What we all dread most, G.K. Chesterton said, is a maze with no centre. So, having dismissed many of the more widespread origin myths about Warhol and his work, what does Gopnik propose to fill the hole? What is at the centre of Warhol’s maze? The answer, it seems, is his sexuality. It’s a thesis that is presented through endless repetition with subtle variations, like so many Brillo boxes or Elizabeth Taylors. This is in part another exercise in myth-busting, a counterpoint to the widely held notion that Warhol was effectively asexual, but it is equally a way of looking at the artist through a very 21st-century prism of gender nonconformity, queer culture and similar buzzwords. It is notable that after 20 years of work, Gopnik’s biography should be published to coincide with a Tate Modern show that advances a broadly similar interpretation, one in which the Ladies and Gentlemen portraits of drag queens are foregrounded to paint Warhol as not just transgressive in art-historical terms, but radical politically as well. Like everyone else featured in the media in 2020, Andy Warhol has become an activist.
Whether this idea of activism is convincing, when writing about a figure so calculatedly inert, is perhaps best left as an exercise for the reader. The book’s subtitle – ‘a life as art’ – clarifies the point; it is a commonplace to say that the concept of ‘Andy Warhol’ was perhaps the artist’s greatest work of all, but the implications of that run deep. After all, if his life was art, it is open to interpretation, much as any other work is. Gopnik’s book suggests it is valid to think not so much about a biographical look at Warhol’s art, as an art-critical look at Warhol’s biography. It is easy to define his public image as a projection of his insecurities, a way of dealing with the celebrity he both craved and shrank from – but it is of equal importance to note that it was also an end in itself, entirely consistent with his lifelong project of elevating the banal to the status of high art. This, after all, was an artist who could take the hyperbolic term ‘superstar’ and apply it to nonentities such as Baby Jane Holzer or Joe Dallesandro, and who advanced the very contemporary notion of people becoming famous not for doing anything, but for a simple duration of time (15 minutes, as we all know). The kitsch – some would say camp – focus on layered irony, the celebration of blankness and meaninglessness in Warhol’s persona is all a part of the constant agon between high and low that defines his work. Warhol was not simply a showman, a show-off – he was a Warhol. He became, in Gopnik’s words, ‘his own Duchampian urinal, worth looking at only because the artist in him had said he was’.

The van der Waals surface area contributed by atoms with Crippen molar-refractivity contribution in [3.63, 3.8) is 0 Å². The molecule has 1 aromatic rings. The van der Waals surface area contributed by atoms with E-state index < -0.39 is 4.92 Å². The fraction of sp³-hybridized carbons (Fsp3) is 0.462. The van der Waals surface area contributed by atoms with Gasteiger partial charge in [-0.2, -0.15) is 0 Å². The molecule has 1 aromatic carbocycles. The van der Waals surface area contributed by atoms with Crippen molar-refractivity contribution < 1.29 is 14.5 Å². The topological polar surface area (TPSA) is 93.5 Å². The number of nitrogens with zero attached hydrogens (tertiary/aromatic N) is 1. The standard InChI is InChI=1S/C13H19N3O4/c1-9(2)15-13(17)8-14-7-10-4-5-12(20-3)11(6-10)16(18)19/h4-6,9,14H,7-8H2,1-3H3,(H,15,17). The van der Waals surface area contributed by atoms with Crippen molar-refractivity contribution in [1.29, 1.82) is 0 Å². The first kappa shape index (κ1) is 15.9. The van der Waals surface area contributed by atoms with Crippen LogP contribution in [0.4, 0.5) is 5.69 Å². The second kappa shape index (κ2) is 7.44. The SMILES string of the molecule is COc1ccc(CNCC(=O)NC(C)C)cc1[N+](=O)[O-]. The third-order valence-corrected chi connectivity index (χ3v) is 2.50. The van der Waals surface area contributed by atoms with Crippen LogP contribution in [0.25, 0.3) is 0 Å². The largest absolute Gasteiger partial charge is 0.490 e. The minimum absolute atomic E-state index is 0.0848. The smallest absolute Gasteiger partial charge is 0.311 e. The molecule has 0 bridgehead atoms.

Andy Warhol: A Life as Art by Blake Gopnik is published by Allen Lane.
From the May 2020 issue of Apollo. Preview and subscribe here.
‘She changed how we encounter sculpture’ – remembering Phyllida Barlow (1944–2023)